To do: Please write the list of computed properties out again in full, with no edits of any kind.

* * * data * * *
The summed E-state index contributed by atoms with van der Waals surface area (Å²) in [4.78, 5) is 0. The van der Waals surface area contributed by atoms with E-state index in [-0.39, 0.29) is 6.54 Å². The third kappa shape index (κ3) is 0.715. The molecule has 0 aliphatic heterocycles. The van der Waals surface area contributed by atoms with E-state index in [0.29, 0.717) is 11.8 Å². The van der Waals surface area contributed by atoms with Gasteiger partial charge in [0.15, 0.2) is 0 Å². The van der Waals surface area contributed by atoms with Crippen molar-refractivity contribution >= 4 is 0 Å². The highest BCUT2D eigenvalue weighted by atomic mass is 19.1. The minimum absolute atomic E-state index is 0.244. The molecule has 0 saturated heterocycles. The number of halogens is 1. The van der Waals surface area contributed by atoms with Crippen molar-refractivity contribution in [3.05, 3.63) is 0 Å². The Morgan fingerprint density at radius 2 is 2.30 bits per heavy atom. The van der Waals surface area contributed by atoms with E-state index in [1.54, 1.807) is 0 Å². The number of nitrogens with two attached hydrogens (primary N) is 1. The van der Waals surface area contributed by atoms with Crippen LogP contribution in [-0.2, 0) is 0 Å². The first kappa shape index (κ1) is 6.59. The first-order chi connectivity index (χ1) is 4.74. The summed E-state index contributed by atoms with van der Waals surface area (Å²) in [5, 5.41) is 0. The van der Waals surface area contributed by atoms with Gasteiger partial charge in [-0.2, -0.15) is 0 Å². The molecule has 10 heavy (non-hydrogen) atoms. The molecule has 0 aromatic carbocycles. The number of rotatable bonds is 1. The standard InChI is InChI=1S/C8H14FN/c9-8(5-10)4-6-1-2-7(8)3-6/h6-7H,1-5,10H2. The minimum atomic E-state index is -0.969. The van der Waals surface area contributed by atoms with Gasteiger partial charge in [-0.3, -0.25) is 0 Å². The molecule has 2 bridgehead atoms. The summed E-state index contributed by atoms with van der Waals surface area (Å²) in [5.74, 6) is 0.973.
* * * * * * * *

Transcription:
The summed E-state index contributed by atoms with van der Waals surface area (Å²) in [4.78, 5) is 0. The van der Waals surface area contributed by atoms with E-state index in [-0.39, 0.29) is 6.54 Å². The third kappa shape index (κ3) is 0.715. The molecule has 0 aliphatic heterocycles. The van der Waals surface area contributed by atoms with E-state index in [0.29, 0.717) is 11.8 Å². The van der Waals surface area contributed by atoms with Gasteiger partial charge in [0.15, 0.2) is 0 Å². The van der Waals surface area contributed by atoms with Crippen molar-refractivity contribution >= 4 is 0 Å². The highest BCUT2D eigenvalue weighted by atomic mass is 19.1. The minimum absolute atomic E-state index is 0.244. The molecule has 0 saturated heterocycles. The number of halogens is 1. The van der Waals surface area contributed by atoms with Crippen molar-refractivity contribution in [3.05, 3.63) is 0 Å². The Morgan fingerprint density at radius 2 is 2.30 bits per heavy atom. The van der Waals surface area contributed by atoms with E-state index in [1.54, 1.807) is 0 Å². The number of nitrogens with two attached hydrogens (primary N) is 1. The van der Waals surface area contributed by atoms with Crippen LogP contribution in [-0.2, 0) is 0 Å². The first kappa shape index (κ1) is 6.59. The first-order chi connectivity index (χ1) is 4.74. The summed E-state index contributed by atoms with van der Waals surface area (Å²) in [5, 5.41) is 0. The van der Waals surface area contributed by atoms with Gasteiger partial charge in [-0.2, -0.15) is 0 Å². The molecule has 10 heavy (non-hydrogen) atoms. The molecule has 0 aromatic carbocycles. The number of rotatable bonds is 1. The standard InChI is InChI=1S/C8H14FN/c9-8(5-10)4-6-1-2-7(8)3-6/h6-7H,1-5,10H2. The minimum atomic E-state index is -0.969. The van der Waals surface area contributed by atoms with Gasteiger partial charge in [-0.3, -0.25) is 0 Å². The molecule has 2 bridgehead atoms. The summed E-state index contributed by atoms with van der Waals surface area (Å²) in [5.74, 6) is 0.973.